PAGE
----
• Pat 6 months ago

      When they say outstanding, it’s the debt that’s been used. Additionally, Equifax wouldn’t have payments scheduled to service it. An open HELOC with no debt has no payments.

  • Roscoe 6 months ago

    I took out a heloc on my house to help my kid pay for his med school tuition. I think it is a good investment. I wanted to help but did not have the cash.

    • Danny 6 months ago

      @Roscoe, sign a contract with them to make sure they pay you back

    • Alistair McLaughlin 6 months ago

      Nothing wrong with helping your kids, but let’s not delude ourselves into thinking that tuition for the next generation represents an investment for their parents. It doesn’t. My parents helped us out with school too – all four of us. It was always a cost, never an investment. And we saw it exactly as that.

      As for trading student debt for parental debt, well, I’m not sure that represents a real advantage.

      • Monkey Business 6 months ago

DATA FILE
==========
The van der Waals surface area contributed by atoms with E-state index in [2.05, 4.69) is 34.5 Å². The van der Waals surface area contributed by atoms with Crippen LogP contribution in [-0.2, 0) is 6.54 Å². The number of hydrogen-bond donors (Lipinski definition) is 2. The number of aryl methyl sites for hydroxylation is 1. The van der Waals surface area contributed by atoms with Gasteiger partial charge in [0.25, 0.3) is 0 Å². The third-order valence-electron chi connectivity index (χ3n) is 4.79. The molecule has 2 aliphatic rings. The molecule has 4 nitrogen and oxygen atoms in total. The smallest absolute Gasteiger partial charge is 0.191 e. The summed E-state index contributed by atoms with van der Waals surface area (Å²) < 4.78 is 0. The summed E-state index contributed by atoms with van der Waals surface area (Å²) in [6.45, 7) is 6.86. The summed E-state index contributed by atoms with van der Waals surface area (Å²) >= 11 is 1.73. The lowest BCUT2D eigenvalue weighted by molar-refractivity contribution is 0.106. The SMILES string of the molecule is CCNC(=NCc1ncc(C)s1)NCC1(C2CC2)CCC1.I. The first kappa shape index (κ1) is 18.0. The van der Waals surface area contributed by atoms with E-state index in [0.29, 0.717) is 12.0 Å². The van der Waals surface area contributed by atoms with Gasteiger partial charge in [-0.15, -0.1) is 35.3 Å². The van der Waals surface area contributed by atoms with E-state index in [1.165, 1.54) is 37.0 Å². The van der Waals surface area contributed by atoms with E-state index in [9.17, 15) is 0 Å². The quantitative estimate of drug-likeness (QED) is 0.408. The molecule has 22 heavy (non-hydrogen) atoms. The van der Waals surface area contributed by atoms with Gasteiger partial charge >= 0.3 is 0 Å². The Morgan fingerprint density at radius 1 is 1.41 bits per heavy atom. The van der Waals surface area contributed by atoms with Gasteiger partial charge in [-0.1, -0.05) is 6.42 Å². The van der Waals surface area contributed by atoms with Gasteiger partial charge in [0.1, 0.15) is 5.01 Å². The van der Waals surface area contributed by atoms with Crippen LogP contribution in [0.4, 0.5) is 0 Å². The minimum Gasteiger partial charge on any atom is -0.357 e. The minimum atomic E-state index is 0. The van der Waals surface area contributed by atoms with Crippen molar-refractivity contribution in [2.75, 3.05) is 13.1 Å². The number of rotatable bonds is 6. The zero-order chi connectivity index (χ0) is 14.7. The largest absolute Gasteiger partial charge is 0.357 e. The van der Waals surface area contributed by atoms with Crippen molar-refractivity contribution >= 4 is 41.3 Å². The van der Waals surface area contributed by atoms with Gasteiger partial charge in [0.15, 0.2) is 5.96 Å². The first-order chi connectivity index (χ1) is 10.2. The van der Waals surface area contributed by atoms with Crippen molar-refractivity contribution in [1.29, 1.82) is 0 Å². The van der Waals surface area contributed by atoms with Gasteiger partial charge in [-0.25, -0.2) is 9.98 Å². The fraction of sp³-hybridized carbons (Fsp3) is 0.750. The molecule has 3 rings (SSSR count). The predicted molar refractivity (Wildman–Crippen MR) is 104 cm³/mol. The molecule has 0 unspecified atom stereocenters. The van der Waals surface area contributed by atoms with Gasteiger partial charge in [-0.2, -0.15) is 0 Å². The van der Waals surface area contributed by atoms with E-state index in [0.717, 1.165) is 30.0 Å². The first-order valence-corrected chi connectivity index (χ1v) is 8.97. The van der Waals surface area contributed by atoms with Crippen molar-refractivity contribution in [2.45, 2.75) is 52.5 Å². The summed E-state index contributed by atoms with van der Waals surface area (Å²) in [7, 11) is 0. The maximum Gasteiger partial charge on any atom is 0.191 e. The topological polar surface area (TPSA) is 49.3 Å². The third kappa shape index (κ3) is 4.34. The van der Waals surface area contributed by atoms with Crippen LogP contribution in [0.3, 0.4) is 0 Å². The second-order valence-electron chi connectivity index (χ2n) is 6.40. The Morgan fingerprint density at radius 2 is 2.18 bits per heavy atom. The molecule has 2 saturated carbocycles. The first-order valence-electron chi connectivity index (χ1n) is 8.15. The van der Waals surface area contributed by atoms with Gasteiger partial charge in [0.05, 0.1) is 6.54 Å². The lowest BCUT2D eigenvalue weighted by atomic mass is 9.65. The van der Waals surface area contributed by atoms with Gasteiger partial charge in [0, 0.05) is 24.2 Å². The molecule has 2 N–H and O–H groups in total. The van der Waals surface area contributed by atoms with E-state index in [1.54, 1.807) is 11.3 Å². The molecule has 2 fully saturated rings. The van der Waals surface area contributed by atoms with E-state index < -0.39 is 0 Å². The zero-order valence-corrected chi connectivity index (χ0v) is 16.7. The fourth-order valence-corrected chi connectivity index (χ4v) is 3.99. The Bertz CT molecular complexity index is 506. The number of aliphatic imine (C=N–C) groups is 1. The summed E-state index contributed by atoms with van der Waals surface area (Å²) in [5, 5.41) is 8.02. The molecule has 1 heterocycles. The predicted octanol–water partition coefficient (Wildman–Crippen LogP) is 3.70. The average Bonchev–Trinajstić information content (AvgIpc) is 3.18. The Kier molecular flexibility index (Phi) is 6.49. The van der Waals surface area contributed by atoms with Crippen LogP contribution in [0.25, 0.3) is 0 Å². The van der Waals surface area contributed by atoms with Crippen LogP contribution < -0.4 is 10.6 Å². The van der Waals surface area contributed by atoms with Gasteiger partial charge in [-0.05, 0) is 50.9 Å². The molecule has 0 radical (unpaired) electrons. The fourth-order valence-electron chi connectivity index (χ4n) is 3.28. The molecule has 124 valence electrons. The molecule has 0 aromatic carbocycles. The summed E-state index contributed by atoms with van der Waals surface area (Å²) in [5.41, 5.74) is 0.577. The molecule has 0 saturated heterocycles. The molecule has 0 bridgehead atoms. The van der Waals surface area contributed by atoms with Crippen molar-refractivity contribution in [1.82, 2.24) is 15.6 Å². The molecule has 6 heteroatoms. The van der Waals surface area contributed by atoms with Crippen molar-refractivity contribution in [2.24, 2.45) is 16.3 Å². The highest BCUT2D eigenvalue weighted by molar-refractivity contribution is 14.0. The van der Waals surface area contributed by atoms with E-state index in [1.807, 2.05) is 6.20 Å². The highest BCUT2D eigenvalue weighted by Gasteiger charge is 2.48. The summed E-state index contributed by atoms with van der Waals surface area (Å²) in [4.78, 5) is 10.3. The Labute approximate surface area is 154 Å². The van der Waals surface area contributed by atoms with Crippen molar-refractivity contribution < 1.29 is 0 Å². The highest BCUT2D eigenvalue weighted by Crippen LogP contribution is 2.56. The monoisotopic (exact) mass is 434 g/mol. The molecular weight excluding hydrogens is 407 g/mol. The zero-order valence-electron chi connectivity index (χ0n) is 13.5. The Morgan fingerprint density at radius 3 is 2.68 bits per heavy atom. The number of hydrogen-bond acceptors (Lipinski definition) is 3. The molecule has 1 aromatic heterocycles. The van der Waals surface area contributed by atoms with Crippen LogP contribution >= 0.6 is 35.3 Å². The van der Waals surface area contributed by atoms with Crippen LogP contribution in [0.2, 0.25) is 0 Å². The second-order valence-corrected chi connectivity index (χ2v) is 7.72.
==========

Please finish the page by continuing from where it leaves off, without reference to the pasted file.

It’s a terrible idea, since student debt is the cheapest loan you can possibly get. Why take out a variable rate HELOC, when they can float it at 2% until they graduate?

        and yes, my parents also viewed our tuition as an expense. An investment in happiness and success, isn’t an investment that actually translates into real dollars most of the time.

    • @xelan_gta 6 months ago

      That’s the problem with modern world. We only “borrow”, we don’t “save” anymore.
      Every borrowing drives up prices. In your example your borrowing will drive price of the medical school your kid is applying to. (because it creates extra demand).